Five Members of the Most Ancient European Towns Network

Posted by in Guides, on July 30, 2015

The Most Ancient European Towns Network was founded in 1994 by a suggestion of the Argos council. It is a working group that discusses issues such as tourism, archaeological research and the incorporation of ancient monuments into modern urban planning. Today the group has a total of 10 members but it is expected that the number will grow in the upcoming years.

  1. Argos, Greece – The Greek town of Argos has been continuously inhabited for over 7.000 years and is one of the oldest settlements not only in Europe but the world. In ancient times, Argos was a powerful rival of the legendary city of Sparta. Both states fought for dominance over the Peloponnese region. Today the town has a population of 24.700 people and is one of Greece’s most popular touristy destinations. The Heraion of Argos and the castle on Larissa Hill are the town’s most prominent landmarks.
  2. Béziers, France – One of France’s oldest cities along Adge and Marseille, Béziers lies in the southern parts of the country. It is also one of the most visited cities in France, as it hosts the annual Feria de Béziers, one of Europe’s most famous bullfighting events. The Cathedral of Saint Nazaire is undoubtedly the city’s most prominent landmark. The structure dates back to the late 13th century and stands on the same site where the Massacre of Béziers took place in 1209.
  3. ColchesterColchester, England – Considered as the oldest city in Great Britain, Colchester lies in the eastern parts of England. It has an estimate population of 122.000 people and is one of England’s most popular historic towns. Colchester Castle is the cities most visited landmark. The structure was built by the Normans and is one of the best preserved Norman castles in the world. It is listed as a Grade I edifice. So make sure that you visit the city once your move via man and van services in over. Don’t worry about using such services as nowadays most man and van companies work with highly affordable prices.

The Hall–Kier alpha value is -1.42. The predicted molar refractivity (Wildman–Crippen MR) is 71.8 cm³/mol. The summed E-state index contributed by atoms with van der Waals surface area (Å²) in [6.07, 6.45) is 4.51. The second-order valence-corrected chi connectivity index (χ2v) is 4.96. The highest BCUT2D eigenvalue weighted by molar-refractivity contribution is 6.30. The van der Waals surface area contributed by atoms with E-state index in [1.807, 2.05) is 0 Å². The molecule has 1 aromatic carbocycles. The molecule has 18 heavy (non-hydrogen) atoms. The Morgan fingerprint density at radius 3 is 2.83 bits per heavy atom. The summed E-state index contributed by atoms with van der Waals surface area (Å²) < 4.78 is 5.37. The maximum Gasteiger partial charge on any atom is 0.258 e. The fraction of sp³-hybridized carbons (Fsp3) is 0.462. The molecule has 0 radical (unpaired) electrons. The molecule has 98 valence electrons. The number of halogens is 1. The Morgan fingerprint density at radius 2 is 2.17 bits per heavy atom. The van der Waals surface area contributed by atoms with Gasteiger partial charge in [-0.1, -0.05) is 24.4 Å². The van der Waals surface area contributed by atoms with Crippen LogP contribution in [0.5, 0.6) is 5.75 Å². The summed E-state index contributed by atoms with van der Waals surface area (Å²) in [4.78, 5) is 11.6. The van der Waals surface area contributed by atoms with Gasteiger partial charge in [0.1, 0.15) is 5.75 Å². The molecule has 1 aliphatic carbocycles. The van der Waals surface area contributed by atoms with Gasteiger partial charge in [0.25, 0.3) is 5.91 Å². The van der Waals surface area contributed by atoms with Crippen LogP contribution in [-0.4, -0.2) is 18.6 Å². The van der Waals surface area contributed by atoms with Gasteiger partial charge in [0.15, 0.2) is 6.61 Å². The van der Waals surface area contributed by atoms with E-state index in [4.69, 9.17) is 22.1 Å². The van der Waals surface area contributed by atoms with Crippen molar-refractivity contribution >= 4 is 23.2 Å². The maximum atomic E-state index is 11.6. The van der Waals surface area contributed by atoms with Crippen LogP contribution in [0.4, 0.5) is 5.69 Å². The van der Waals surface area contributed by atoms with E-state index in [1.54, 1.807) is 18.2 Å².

4. Cádiz, Spain – The oldest continuously inhabited city in Spain, Cádiz was founded by the Phoenicians in 1104 B.C. Today the city has a population of approximately 124.000 people and a density rate of 27.000 people per square mile. The old town of Cádiz is known throughout the world for its plazas, some of which are amongst the oldest in the world. The Cádiz Cathedral is another well-known place of interest that is visited by both local and foreign travelers.
  5. Worms, Germany – This German city predates the Romans and is considered by numerous historians to be the oldest in Germany. It was over 80.000 inhabitants and lies in the southwestern parts of the country. The Worms Cathedral is arguably the most noted structure in the city. Until the 19th century the cathedral was the official seat of the Prince-Bishopric of Worms. The settlement is also home to some of the finest examples German Romanesque architecture.

The other members of the network are: Cork in Ireland, Évora in Portugal, Maastricht in Netherlands, Roskilde in Denmark and Tongeren in Belgium.